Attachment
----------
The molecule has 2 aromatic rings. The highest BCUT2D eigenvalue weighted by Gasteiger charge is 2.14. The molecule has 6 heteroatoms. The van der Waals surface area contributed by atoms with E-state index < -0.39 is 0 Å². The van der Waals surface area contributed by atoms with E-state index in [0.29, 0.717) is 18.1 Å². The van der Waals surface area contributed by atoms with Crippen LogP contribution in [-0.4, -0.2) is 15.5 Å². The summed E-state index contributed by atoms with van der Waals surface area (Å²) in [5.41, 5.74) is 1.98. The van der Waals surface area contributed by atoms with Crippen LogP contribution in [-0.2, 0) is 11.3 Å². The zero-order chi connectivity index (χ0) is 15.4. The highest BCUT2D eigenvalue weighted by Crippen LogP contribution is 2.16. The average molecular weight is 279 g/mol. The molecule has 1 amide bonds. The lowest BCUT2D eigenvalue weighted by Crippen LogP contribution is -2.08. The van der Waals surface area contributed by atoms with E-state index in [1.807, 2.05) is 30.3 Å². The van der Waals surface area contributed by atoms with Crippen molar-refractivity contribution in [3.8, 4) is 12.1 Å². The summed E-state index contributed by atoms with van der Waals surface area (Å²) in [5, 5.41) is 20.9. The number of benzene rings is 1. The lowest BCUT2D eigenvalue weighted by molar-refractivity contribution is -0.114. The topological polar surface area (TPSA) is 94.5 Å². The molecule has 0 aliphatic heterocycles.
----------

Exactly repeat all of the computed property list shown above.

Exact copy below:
The molecule has 2 aromatic rings. The highest BCUT2D eigenvalue weighted by Gasteiger charge is 2.14. The molecule has 6 heteroatoms. The van der Waals surface area contributed by atoms with E-state index < -0.39 is 0 Å². The van der Waals surface area contributed by atoms with E-state index in [0.29, 0.717) is 18.1 Å². The van der Waals surface area contributed by atoms with Crippen LogP contribution in [-0.4, -0.2) is 15.5 Å². The summed E-state index contributed by atoms with van der Waals surface area (Å²) in [5.41, 5.74) is 1.98. The van der Waals surface area contributed by atoms with Crippen LogP contribution in [-0.2, 0) is 11.3 Å². The zero-order chi connectivity index (χ0) is 15.4. The highest BCUT2D eigenvalue weighted by Crippen LogP contribution is 2.16. The average molecular weight is 279 g/mol. The molecule has 1 amide bonds. The lowest BCUT2D eigenvalue weighted by Crippen LogP contribution is -2.08. The van der Waals surface area contributed by atoms with E-state index in [1.807, 2.05) is 30.3 Å². The van der Waals surface area contributed by atoms with Crippen molar-refractivity contribution in [3.8, 4) is 12.1 Å². The summed E-state index contributed by atoms with van der Waals surface area (Å²) in [5, 5.41) is 20.9. The number of benzene rings is 1. The lowest BCUT2D eigenvalue weighted by molar-refractivity contribution is -0.114. The topological polar surface area (TPSA) is 94.5 Å². The molecule has 0 aliphatic heterocycles.